As with any supply chain partnership. Companies using cloud-based services should perform data security audits together with the cloud provider. So companies should proceed in a considered and cautious way when selecting processes to entrust to the cloud. Also. most companies today are not governed in a way that will allow them to take advantage of new cloudbased services. particularly in the early stages. as outlined in the previous section. Software vendors and service providers are going to increasingly offer the ability to configure within a standard code base. to ensure that their customer data is properly protected. Since cloud-based process solutions will facilitate the externalization of processes beyond the borders of the organization. Compounding this risk of losing valuable skills. companies can still take advantage of the technology benefits with internal/private clouds. And while these are all important concerns for companies considering a move to Supply Chains in the Cloud. will be the danger of service provider(s) going out of business. This risk can be offset by increases in configurability. Once detailed knowledge of these non-core processes is lost. companies need to mitigate this risk by evaluating the strength of the overall market and the specific strength of their chosen provider within it. companies also worry about a loss of customization fearing they will have to use a standardized process that does not fit their specific business needs and operating model. A further risk is a loss of skills and knowledge from the organization. less critical and less strategic processes could be operated by a service provider. companies like Predictix are doing this already. Quite simply stated. it could be very difficult to re-establish them in-house. 13 . This should involve using traditional risk-management and due diligence techniques to determine the risk of failure and identify viable alternatives. since competitors may be using the same or similar service offering the same supply chain capabilities. Given the one-to-many nature of many cloud services. some companies perceive a risk that using a public cloud may result in a loss of competitive advantages in their marketplace. companies need to have a very clear and deliberate strategy covering which processes are to be owned and operated internally (mainly core processes). As we noted earlier. in many cases the most significant challenge will be to the changes required to the overall business model. and create competitive edge through differentiated capabilities. However. and which other.Service consumers Surveys about cloud computing consistently show that data security is companies’ number one concern about joining a cloud-based service environment. However. if a process gives a company a significant competitive advantage. it most likely isn’t a candidate for a public cloud process anyway. these worries have now been largely overcome and addressed by cloud providers. Similarly.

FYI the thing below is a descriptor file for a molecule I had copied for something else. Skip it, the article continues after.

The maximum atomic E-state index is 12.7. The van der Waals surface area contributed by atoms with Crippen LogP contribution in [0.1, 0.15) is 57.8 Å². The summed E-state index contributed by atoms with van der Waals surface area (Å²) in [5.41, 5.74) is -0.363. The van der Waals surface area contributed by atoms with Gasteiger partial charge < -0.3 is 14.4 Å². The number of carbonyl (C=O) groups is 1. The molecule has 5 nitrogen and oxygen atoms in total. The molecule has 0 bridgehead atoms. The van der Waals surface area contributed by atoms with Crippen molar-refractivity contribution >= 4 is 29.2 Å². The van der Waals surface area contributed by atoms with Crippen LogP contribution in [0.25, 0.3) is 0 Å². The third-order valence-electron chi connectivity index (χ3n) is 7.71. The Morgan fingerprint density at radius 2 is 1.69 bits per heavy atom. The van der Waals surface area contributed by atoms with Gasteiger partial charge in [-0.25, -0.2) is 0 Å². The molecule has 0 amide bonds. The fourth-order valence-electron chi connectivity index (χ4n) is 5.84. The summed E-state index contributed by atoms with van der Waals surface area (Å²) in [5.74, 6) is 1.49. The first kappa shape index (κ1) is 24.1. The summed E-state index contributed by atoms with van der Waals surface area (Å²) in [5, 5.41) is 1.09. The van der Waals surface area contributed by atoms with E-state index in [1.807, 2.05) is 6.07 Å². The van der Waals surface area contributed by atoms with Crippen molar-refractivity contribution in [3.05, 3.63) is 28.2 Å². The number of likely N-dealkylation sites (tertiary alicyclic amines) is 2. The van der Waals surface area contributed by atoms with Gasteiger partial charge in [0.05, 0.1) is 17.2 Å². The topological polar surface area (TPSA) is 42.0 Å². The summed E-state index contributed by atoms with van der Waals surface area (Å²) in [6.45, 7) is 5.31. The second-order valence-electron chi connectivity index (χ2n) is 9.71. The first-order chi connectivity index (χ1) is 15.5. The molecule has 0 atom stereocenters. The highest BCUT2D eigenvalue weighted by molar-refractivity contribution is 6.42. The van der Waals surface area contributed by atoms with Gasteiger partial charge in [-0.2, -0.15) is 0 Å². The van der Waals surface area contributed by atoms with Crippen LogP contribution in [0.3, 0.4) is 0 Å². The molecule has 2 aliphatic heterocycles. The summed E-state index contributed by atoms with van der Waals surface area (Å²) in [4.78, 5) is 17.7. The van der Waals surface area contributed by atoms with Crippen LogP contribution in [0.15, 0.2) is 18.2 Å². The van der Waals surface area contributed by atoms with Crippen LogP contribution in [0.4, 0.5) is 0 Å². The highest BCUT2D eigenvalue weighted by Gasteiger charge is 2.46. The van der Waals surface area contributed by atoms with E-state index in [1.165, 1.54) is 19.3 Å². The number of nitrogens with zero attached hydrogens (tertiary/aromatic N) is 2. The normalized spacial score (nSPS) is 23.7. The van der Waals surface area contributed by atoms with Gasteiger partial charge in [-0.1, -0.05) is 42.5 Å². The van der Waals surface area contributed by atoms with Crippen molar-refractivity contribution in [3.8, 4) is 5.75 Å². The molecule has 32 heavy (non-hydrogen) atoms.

short development cycle and quick return on cloud services. service providers and venture capitalists will be drawn to this new market. scalability. speed to new markets. and the cost of writing off current investments in systems and processes. However.Taking the first steps As we highlighted at the start of this paper. but “when” While it may take time for supply chains to transition to cloud computing. always with an eye on your roadmap. so don’t assume old models will work. Don’t assume this is a fad that will pass quickly – there are too many examples in other industries that indicate otherwise. Approach cautiously and evaluate frequently Start with the low hanging fruit. industries. we believe it is already clear that the capabilities and potential savings from clouds are too great to ignore. To make sure an organization maximizes benefits and minimizes risks. beginning the journey early can deliver some substantial financial benefits—and for several companies the transition to a cloud environment is already under way. this will not be a ‘costplus’ world. 14 . and so on. it will not be based solely on costs. Given the low development costs. • Crunch the numbers Once you decide to enter the cloudbased service market. the fact is that future advances and innovations in supply chain IT and processes are much more likely to be based on clouds than conventional computing. Particularly in the beginning. Clearly. possibilities. a widening array of systems houses. so be sure to define the scale of the benefits that will constitute success for your supply chain: flexibility. So the critical question isn’t whether cloud computing will become a fundamental technology in the next decade. The race to Supply Chains in the Cloud is going to be won by the swift and the strong. by more and more providers. executives should take the first steps: • Evaluate the market need Are there service you provide today that could easily be provided in a cloud-based model? How feasible will it be to move to transactional-based provision of services? Evaluate your assets and infrastructure to identify your ability to scale. Executives are still grappling with its risks. cloud computing is too important to leave entirely to technologists. Make a concerted effort to stay on top of developments in the market. Survey the market We are very much in the early stages of this new paradigm. Cloud computing may very well deliver the benefits that were initially promised by B2B exchanges in the late 90s. • Evaluate the competition Take a good look around to see if you are being beaten to the punch. Collaborate on decisions with key supply chain partners One of the benefits of cloud-based applications is easier integration. and which are the processes that could be sourced to a cloud-based provider? Call this your ‘process cloud road-map’. executives who might be consumers of cloud-based supply chain services should take a number of proactive steps: Develop your strategy Which are the processes that you want to retain internally. If your organization has not yet started the journey to the cloud. While the work of migrating from conventional to cloud computing is likely to fall on the shoulders of the CIO. so you should involve your extended supply chain ecosystem partners in your strategy and choices. now is the time to start drawing up your roadmap. and measure as you go along to check that you are realizing the hoped-for benefits. Define the business case As cloud service providers establish themselves in the market and build up a track record of delivery. Over the next few years. and markets that are going to give you a real chance to take advantage of market demand. this is a new paradigm. more and more supply chain processes will be offered in the cloud. Demand that prospective suppliers provide datadriven analyses to quantify the expected benefits of change. and identify the process areas. Supply chain’s migration to cloud: not a question of “if”. For those companies who might be providers of cloud-based supply chain services. Remember. Set the standards for success Defining what success for your cloud strategy will look like. you should evaluate the true cost benefits with a detailed ROI and risk analysis. Start by clearly identifying and describing the issues and potential pain points in your processes and systems that you want to address with a cloud solution. Look at the value these flexible service delivery models will bring to consumers – and price them accordingly. supply chain senior executives have important roles to play in moving towards Supply Chains in the Cloud. helping to map out cloud’s role in delivering your business strategy for the coming years. It is how successfully companies will profit from the capabilities it offers. In addition. apply the rigor to the business case on both the cost and price side.